Source: The Guardian
Sharks, tuna, marlin and other large fish at risk from spread of ‘dead zones’, say scientists
Oxygen in the oceans is being lost at an unprecedented rate, with “dead zones” proliferating and hundreds more areas showing oxygen dangerously depleted, as a result of the climate emergency and intensive farming, experts have warned.
Sharks, tuna, marlin and other large fish species were at particular risk, scientists said, with many vital ecosystems in danger of collapse. Dead zones – where oxygen is effectively absent – have quadrupled in extent in the last half-century, and there are also at least 700 areas where oxygen is at dangerously low levels, up from 45 when research was undertaken in the 1960s.
The International Union for the Conservation of Nature presented the findings on Saturday at the UN climate conference in Madrid, where governments are halfway through tense negotiations aimed at tackling the climate crisis.
Grethel Aguilar, the acting director general of the IUCN, said the health of the oceans should be a key consideration for the talks. “As the warming ocean loses oxygen, the delicate balance of marine life is thrown into disarray,” she said. “The potentially dire effects on fisheries and vulnerable coastal communities mean that the decisions made at the conference are even more crucial.”
All fish need dissolved oxygen, but the biggest species are particularly vulnerable to depleted oxygen levels because they need much more to survive. Evidence shows that depleted levels are forcing them to move towards the surface and to shallow areas of sea, where they are more vulnerable to fishing.
Some ocean areas are naturally lower in oxygen than others, but these are even more susceptible to damage when their oxygen levels are depleted further, the report’s authors said. Species that can more easily tolerate low oxygen levels, such as jellyfish, some squid and marine microbes, can flourish at the expense of fish, upsetting the balance of ecosystems. The natural oceanic cycles of phosphorus and nitrogen are also at risk.
The world’s oceans are already being overfished, and assailed by a rising tide of plastic waste, as well as other pollutants. Seas are about 26% more acidic than in pre-industrial times because of absorbing the excess carbon dioxide in the atmosphere, according to the Intergovernmental Panel on Climate Change, with damaging impacts on shellfish in particular.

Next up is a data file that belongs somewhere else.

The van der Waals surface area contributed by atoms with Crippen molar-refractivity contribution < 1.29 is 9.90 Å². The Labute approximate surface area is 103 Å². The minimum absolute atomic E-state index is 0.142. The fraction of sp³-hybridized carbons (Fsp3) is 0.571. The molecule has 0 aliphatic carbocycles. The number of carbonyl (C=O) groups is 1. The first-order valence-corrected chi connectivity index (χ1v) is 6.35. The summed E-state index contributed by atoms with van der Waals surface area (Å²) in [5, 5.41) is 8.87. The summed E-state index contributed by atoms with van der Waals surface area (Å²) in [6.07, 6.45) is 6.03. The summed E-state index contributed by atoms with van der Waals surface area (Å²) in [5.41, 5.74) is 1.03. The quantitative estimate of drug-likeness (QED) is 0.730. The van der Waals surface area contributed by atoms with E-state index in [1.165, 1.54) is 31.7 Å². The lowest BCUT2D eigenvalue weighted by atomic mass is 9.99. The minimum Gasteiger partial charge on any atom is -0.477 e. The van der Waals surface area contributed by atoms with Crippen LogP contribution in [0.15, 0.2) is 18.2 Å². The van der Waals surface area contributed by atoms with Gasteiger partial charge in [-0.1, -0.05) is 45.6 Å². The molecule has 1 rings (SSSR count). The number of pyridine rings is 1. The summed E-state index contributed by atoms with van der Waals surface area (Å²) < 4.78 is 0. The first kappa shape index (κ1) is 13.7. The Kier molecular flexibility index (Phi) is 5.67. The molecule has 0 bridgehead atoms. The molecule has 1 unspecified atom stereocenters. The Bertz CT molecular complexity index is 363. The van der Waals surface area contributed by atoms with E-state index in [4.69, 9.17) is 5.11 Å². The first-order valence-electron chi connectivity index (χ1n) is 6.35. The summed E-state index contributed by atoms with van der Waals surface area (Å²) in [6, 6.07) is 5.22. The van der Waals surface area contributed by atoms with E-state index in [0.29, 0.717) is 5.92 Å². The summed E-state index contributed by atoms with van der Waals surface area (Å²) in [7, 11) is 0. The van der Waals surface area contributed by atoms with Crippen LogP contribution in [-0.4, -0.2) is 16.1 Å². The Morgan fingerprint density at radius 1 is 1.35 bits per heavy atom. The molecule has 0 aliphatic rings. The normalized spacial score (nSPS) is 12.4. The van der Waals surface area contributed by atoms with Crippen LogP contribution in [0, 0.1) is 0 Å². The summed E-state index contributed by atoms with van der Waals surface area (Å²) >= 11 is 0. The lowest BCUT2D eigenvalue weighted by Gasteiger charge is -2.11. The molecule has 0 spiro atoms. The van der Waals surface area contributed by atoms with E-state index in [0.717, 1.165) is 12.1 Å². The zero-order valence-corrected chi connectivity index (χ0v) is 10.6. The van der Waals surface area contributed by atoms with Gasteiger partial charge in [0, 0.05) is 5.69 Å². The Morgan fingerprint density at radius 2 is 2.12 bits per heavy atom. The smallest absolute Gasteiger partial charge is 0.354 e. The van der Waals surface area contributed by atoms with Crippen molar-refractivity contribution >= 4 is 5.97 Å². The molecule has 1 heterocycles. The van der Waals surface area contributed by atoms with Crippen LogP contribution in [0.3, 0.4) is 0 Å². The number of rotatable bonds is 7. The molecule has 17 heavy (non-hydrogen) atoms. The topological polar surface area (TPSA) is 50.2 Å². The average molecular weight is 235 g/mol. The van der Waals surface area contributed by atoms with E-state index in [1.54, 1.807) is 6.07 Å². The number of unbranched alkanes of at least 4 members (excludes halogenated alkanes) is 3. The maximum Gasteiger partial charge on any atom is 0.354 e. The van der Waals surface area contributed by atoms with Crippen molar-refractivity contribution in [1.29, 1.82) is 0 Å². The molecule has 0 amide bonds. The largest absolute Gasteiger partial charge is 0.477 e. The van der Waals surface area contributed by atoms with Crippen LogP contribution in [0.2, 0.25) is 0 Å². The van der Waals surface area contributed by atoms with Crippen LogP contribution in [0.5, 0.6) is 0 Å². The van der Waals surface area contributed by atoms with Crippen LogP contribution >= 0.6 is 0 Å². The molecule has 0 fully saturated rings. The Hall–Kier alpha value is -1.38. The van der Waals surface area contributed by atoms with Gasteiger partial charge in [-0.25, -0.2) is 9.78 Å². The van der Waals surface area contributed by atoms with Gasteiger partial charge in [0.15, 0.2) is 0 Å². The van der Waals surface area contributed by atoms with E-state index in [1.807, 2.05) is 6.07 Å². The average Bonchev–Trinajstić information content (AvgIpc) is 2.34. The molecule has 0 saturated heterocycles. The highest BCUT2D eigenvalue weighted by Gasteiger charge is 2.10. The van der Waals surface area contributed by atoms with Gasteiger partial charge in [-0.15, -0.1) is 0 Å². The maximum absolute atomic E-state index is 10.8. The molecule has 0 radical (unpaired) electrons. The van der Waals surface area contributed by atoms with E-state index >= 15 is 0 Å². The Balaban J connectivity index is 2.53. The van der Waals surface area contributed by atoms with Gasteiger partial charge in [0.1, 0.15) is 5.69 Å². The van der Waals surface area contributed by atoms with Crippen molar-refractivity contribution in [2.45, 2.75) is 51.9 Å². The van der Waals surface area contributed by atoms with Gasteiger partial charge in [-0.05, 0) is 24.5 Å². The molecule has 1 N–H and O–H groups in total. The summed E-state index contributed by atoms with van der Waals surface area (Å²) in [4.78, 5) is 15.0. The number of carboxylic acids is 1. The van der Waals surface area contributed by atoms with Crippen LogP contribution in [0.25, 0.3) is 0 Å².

Low oxygen levels are also associated with global heating, because the warmer water holds less oxygen and the heating causes stratification, so there is less of the vital mixing of oxygen-rich and oxygen-poor layers. Oceans are expected to lose about 3-4% of their oxygen by the end of this century, but the impact will be much greater in the levels closest to the surface, where many species are concentrated, and in the mid to high latitudes.
Intensive farming also plays a major role. When excess artificial fertiliser from crops, or manure from the meat industry, runs off the land and into rivers and seas, it feeds algae which bloom and then cause oxygen depletion as they decompose.
The problem of dead zones has been known about for decades, but little has been done to tackle it. Farmers rarely bear the brunt of the damage, which mainly affects fishing fleets and coastal areas. Two years ago, the meat industry in the US was found to be responsible for a massive dead zone measuring more than 8,000 sq miles in the Gulf of Mexico.
This year’s UN climate conference, known as COP25, was originally billed as the “Blue COP”, with a spotlight on the oceans for the first time in the history of the negotiations. The focus was chosen because of the original location in Chile, a country with more than 4,000km of coastline and a strong reliance on the marine economy.
But the move to Madrid, forced by political unrest in Santiago, has meant many of the planned events have been curtailed. Scientists and activists gathered in landlocked Madrid are trying to highlight the issues by demonstrating how vital the seas are in protecting us from climate chaos – as they absorb so much of the excess carbon dioxide, and excess heat, in the atmosphere – and how much they are at risk from its impacts.
Protecting marine life could help the oceans to function better, soaking up more carbon and providing barriers against sea level rises and storm surges, in the form of coral reefs and mangrove swamps.
“A healthy ocean with abundant wildlife is capable of slowing the rate of climate breakdown substantially,” said Dr Monica Verbeek, the executive director of the group Seas at Risk. “To date, the most profound impact on the marine environment has come from fishing. Ending overfishing is a quick, deliverable action which will restore fish populations, create more resilient ocean ecosystems, decrease CO2 pollution and increase carbon capture, and deliver more profitable fisheries and thriving coastal communities.”
“Ending overfishing would strengthen the ocean, making it more capable of withstanding climate change and restoring marine ecosystems – and it can be done now,” explained Rashid Sumaila, professor and director of the fisheries economics research unit at the University of British Columbia. “The crisis in our fisheries and in our oceans and climate are not mutually exclusive problems to be addressed separately – it is imperative that we move forward with comprehensive solutions to address them.”
A study published at COP25 by Greenpeace International showed that restoring marine ecosystems could play a major role in tackling climate chaos.